The cumulative de-stocking observed in the US over lastfour quarters was greater than anything seen since WW2(Figure 3). In real terms stocks fell by 1.2% of GDP in Q2,and contributed -1.4% to qoq annualised real GDPgrowth. If the pace of de-stocking were to slow so thatUS inventories fell by USD100bn in Q3, USD50bn in Q4and stabilized in Q1 2010, the stock cycle wouldcontribute on average 1.6% to real GDP growth perquarter. This happens without any re-stocking taking placeand already generates two-thirds of the quarterlyconsensus growth forecast for the US.
Figure 3: US: Record de-stocking in Q2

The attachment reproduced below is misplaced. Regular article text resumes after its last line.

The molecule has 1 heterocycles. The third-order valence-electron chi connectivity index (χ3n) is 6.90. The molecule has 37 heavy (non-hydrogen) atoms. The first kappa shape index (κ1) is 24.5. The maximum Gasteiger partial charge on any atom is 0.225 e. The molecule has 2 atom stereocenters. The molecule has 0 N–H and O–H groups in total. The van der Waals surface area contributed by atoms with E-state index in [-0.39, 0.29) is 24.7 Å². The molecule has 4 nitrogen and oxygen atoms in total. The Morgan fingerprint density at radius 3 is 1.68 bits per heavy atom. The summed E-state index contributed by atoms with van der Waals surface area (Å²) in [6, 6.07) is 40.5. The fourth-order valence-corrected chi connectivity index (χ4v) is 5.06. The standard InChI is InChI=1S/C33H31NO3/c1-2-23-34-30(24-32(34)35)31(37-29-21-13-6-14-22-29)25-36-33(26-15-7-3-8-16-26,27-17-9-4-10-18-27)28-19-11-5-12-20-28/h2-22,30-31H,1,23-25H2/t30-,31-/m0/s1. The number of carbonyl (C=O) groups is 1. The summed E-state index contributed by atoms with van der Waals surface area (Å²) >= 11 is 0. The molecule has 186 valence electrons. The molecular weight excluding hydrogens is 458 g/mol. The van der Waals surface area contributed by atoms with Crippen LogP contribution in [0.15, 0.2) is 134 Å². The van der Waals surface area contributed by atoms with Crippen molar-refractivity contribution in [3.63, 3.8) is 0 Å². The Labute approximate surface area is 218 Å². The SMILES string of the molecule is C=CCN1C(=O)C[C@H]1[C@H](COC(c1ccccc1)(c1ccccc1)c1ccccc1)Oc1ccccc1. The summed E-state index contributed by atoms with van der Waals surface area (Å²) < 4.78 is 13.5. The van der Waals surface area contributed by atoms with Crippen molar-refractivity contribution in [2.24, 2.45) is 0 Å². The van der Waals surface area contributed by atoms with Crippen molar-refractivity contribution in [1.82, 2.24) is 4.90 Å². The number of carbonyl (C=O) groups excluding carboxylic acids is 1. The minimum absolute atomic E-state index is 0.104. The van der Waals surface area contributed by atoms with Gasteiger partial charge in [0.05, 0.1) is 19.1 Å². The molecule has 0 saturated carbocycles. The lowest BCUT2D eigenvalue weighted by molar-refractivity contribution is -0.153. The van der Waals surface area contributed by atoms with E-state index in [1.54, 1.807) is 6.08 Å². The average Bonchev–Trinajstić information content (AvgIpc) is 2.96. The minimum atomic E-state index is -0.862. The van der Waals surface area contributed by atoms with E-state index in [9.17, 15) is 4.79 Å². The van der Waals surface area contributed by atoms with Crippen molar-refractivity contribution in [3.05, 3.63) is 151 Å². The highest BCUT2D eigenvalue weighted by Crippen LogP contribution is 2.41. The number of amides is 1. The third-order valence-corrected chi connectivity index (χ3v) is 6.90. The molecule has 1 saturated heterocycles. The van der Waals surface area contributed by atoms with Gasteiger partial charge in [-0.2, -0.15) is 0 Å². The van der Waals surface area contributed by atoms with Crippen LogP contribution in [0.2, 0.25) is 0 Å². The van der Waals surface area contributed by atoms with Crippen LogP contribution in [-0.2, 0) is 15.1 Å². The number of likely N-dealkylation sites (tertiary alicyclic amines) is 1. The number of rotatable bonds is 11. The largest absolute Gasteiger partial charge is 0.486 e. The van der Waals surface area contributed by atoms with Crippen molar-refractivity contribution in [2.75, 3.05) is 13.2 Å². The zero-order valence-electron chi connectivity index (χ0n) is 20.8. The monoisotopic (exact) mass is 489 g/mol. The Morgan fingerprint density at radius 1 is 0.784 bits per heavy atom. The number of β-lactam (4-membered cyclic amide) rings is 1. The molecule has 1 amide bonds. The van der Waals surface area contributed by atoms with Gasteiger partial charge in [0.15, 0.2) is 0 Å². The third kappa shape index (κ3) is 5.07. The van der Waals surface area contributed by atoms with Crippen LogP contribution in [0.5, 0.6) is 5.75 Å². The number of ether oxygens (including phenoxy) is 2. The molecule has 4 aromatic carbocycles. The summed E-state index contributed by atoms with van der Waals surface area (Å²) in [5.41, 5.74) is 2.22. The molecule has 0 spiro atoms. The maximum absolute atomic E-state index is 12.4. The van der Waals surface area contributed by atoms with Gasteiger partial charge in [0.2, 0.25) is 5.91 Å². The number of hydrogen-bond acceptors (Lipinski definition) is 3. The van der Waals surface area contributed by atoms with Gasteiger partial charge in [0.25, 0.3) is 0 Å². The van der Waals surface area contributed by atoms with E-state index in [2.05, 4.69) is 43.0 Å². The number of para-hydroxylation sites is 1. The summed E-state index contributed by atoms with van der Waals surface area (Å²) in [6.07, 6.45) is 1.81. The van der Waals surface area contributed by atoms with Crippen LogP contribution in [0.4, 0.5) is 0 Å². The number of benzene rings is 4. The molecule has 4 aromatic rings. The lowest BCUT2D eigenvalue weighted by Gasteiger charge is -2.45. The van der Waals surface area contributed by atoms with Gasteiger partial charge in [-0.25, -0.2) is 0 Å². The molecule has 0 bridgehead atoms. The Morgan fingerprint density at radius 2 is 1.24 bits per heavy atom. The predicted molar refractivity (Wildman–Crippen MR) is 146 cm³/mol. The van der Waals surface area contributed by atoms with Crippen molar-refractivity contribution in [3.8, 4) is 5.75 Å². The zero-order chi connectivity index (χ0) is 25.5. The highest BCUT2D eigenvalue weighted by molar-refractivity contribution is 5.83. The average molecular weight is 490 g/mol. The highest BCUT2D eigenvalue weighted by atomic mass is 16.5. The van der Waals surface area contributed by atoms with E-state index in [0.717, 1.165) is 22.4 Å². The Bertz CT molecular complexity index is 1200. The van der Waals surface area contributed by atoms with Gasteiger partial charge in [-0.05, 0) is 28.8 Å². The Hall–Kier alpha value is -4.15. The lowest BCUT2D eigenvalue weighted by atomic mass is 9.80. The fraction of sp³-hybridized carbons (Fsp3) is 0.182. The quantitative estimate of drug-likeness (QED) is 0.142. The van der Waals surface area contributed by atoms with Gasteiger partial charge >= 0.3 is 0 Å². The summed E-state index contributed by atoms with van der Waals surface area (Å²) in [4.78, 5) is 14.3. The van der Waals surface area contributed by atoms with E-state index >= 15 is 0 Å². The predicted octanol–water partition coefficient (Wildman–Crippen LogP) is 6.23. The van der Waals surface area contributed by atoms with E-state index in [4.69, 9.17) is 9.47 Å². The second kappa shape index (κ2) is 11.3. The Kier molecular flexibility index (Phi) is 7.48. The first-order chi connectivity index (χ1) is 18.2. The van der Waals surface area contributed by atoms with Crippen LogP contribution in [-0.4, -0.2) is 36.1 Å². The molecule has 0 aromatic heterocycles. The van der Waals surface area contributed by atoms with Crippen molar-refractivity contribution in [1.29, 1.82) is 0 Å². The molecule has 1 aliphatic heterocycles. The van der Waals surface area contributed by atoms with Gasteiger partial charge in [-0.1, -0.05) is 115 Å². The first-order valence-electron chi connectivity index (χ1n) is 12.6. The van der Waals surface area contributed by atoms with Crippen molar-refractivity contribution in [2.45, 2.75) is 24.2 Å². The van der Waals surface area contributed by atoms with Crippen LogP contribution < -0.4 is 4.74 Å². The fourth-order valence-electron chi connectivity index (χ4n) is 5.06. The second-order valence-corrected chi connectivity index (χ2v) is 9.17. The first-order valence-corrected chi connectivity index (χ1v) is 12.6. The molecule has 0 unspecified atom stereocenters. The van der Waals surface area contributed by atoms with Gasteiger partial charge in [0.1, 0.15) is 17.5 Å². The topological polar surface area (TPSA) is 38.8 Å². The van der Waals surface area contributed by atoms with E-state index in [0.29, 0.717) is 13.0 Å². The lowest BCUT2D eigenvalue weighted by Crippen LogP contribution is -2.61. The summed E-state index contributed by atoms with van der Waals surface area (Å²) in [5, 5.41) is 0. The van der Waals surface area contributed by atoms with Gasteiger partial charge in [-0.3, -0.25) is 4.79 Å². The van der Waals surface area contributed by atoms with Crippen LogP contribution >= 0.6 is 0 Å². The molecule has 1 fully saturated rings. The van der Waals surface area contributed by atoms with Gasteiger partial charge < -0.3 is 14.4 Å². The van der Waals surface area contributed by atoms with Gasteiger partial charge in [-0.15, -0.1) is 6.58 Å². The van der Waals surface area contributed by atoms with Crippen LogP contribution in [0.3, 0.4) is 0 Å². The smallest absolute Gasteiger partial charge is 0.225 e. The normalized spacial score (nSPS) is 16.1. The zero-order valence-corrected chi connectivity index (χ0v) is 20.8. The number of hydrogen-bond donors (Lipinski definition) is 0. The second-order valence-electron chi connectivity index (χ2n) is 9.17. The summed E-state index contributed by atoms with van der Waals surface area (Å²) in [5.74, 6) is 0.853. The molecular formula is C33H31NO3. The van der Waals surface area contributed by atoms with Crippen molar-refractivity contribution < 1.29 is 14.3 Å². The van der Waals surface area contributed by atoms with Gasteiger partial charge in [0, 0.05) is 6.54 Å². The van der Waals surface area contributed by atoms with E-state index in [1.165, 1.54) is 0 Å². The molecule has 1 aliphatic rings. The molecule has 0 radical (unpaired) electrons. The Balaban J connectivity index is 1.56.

-1.4-1.2-1.0-0.8-0.6-0.4- in stocks as a %of GDPStock contribution to growth, saar (rhs)%forecast
Source: Deutsche Bank, BEA
Developments in the ISM suggest that the inventory cycleis close to turning. The inventories component has startedto increase, and the inventories to sales ratio is falling at arecord pace. If inventories return to appropriate levels,increased demand will have to be met via increasedproduction rather than further de-stocking. The differencebetween the ISM orders and inventories indices has agood 1-month lead on developments in output, andcurrently points to a further surge in output.
Figure 4: Global production backlog building
-20-15-10-50510152019992001200320052007200925303540455055606570Orders - inventories (1 month back)Output (rhs)Global manufacturing PMI
Source: Deutsche Bank, Haver 
2. Credit impulse supporting final demand: